White dogs come in all shapes and sizes, and their personalities are as different as the breeds they represent. White dogs can be magnificent in appearance -- they never fail to get attention -- but they require effort in grooming to keep them looking good. Regardless of smooth, wiry, shaggy or double-coated, plan to brush your white dog, and beware of grimy sidewalks!
Little White Dogs
The long, flowing white tresses of the Maltese are the trademark of this diminutive dog. These dogs are adorable with a red bow for Valentine's Day or a shamrock-green hair ornament in March. They also look adorable peeking out of a purse-style dog carrier, which can match your outfit. Other tiny canines can be all white, like the West Highland white terrier; or they can be mostly white, like the Papillion. Chihuahuas, French bulldogs and others can be white, mostly white or off-white.
Medium-Sized White Dogs
Special shampoos or rinses that whiten the white are recommended to keep away that yellow tinge, and white dogs should be taught to stand still for the hair dryer. Medium-sized white dogs include American Eskimo dogs, which come in various sizes, but always arrive in a white coat. White poodles and bichon frises require clipping to keep their coats in style, and the bubbly Havanese can come in any color, including sparkling white. The cuddly Clumber spaniel is mostly white, with lemon or orange spots, and the handsome fox terrier is predominately white, whether in a wiry or smooth finish.
Large White Dogs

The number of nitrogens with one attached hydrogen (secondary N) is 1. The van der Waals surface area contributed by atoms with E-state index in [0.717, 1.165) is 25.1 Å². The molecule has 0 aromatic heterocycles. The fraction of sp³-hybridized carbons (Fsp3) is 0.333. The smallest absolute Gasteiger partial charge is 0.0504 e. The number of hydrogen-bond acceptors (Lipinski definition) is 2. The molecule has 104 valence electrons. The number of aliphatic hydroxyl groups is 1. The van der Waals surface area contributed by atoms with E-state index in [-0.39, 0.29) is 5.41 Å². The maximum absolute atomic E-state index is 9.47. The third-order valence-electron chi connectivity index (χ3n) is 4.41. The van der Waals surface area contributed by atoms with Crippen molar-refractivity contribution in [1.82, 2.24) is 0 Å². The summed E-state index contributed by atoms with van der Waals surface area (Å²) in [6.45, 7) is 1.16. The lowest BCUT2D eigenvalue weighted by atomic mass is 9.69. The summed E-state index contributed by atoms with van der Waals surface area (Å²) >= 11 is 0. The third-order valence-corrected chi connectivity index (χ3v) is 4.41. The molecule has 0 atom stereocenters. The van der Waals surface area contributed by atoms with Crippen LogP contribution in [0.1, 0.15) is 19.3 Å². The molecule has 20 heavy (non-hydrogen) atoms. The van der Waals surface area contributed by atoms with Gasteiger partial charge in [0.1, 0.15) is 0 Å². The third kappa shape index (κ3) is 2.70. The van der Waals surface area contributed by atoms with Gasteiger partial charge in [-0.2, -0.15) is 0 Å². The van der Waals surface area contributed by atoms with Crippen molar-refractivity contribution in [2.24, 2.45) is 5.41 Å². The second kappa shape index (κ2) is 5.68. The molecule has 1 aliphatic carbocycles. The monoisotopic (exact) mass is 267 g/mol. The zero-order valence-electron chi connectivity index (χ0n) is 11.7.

Large dogs cannot be ignored -- especially when they are white and bright! Consider the beautiful Samoyed. Bred to herd reindeer, they match the white snowy scenes of their Russian routes as do their compatriot Borzois, which are mostly white. The Great Pyranees and the Kuvasz are European dogs that guard sheep flocks. Their size and coats help them blend with their charges, making them especially effective guardians. Stately white American bulldogs came to fame when a movie, "Homeward Bound," hit the theaters. German shepherds and boxers can be white, but the American Kennel Club disqualifies them in the show ring.
White dogs can have special issues attached to the very fact that they're white. White dogs are happy when they're healthy, and owners must protect their dogs from threats in the environment. White dogs can be at risk for skin cancers, and white dogs with pink noses are especially at risk -- and owners should apply sun screen before taking them outside. The genes associated with color are also linked to hearing, and there is a higher incidence of deafness in white dogs of some breeds, such as the white boxer or Great Dane. Owners of these dogs should have their pets spayed or neutered; however, the dogs can be wonderful companions. If white makes you smile, check the breed standard of any breed you have in mind, and contact a veterinarian for advice in choosing a healthy pet.
Connie Jankowski began writing in 1987. She has published articles in "Dog Fancy" and "The Orange County Register," among others. Areas of expertise include education, health care and pets. She holds a Bachelor of Arts in communications from the University of Pittsburgh.